The transitional program will consist of two main elements: a program for the physical, emotional and mental preparation of becoming an adult that will be started when each girl is around the age of twelve, as well as a physical house for the girls to live in once they turn eighteen.

The preparation portion of the program will contain activities and information vital to making the transition to self-sufficiency which will include material surrounding job readiness, educational support and tutoring, time management skills, career pathway exploration, access to community resources, parenting education and skills development and education about sexual health and family planning; all of which have been deemed necessary components for a successful transitional program[1].

The purpose of the transitional house is to provide a stepping-stone for the girls into their adult life, so that they will not feel unprepared or abandoned when they are required to move out of the Corazon del Pastor.

All activities to be implemented within the program will include the core components of the Transition to Independence Process (TIP) model, which as of now is the only evidence-based practice that has been shown to be effective in improving the outcomes of youth and young adults with emotional behavioral disorders (EBD)[2].  Most of our girls have been diagnosed with some sort of emotional behavioral disorder, which is why we feel that the TIP model is an ideal guide for our program. It is not uncommon for children within the foster care system to have emotional behavioral disorders, yet rarely is this fact taken into account when preparing youth for adulthood. The seven guidelines of the TIP model that will be utilized throughout the program are as follows[3]:

  1. Engaging youth through relationship development, personal centered planning and a focus on their futures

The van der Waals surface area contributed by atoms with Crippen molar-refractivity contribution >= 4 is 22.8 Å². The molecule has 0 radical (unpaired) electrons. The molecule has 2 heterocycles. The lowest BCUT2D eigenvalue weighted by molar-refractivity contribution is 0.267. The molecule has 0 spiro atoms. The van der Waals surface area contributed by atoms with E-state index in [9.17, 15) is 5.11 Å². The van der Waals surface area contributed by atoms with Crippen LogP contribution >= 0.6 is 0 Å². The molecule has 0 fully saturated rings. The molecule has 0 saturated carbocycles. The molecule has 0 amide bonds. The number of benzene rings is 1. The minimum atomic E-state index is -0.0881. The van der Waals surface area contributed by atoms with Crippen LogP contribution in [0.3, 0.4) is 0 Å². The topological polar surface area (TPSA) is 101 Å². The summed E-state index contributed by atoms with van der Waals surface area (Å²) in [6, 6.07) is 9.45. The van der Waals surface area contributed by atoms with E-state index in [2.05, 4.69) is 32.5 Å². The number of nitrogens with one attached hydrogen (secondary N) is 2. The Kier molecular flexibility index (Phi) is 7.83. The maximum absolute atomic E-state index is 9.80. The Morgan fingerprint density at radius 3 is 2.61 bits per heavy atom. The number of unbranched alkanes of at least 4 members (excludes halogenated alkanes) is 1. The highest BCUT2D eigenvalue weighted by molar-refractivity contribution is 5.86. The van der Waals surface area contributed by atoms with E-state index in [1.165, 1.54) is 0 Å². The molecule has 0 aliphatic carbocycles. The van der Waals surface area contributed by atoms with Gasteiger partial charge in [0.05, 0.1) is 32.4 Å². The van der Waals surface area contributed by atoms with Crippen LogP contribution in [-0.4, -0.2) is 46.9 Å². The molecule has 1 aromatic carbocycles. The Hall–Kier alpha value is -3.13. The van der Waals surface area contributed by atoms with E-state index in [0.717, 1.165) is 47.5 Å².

2. Tailoring the program and services offered through the program to be accessible, coordinated, appealing, non-stigmatizing and developmentally appropriate and building specifically on the strengths of the girls to pursue their goals across relevant transition domains
  3. Acknowledging and developing personal choice and social responsibility when working with youth
  4. Ensuring a safety net of support by involving parents, family members and other informal and formal key players important to each child
  5. Enhancing each child’s competencies to assist them in achieving greater self-sufficiency and confidence
  6. Maintaining an outcome focus in the TIP system at the individual, program and community levels
  7. Involving parents (where applicable) and other community partners in the TIP system at the practice, program and community levels

It is also necessary to tailor the program to each individual and group that passes through the program, as many young adults in the foster care system identified the need to be a part of the decisions for their future and felt that when decisions were made without their active participation, that these decision did not take into account their personal needs. It is also a common belief amongst adolescents and young adults that their input rarely makes a difference, which often times makes them shut down and not want to participate in activities to create a better future for themselves[4]. Thus, we will need to be attentive to in order to ensure maximum potential buy-in for the program, which in turn will make the girls’ transition more successful.

Taking the above information into account along with the specific needs of each girl involved in the program, we have designed the program to include six overarching subject areas to be covered over the six-year time period. These subject areas are highlighted below:

  1. Educational support and tutoring
  2. Preparation to enter the work force
  3. Time and money management skills
  4. Parenting/Sexual health education
  5. Spiritual and familial support
  6. Stress management

[1] Maluccio et al., 1990, Nixon and Jones , 2000, and Nollan, 2000

[2] Hewitt, 2009.

[3] Ibid.

[4] Geenan and Powers, 2007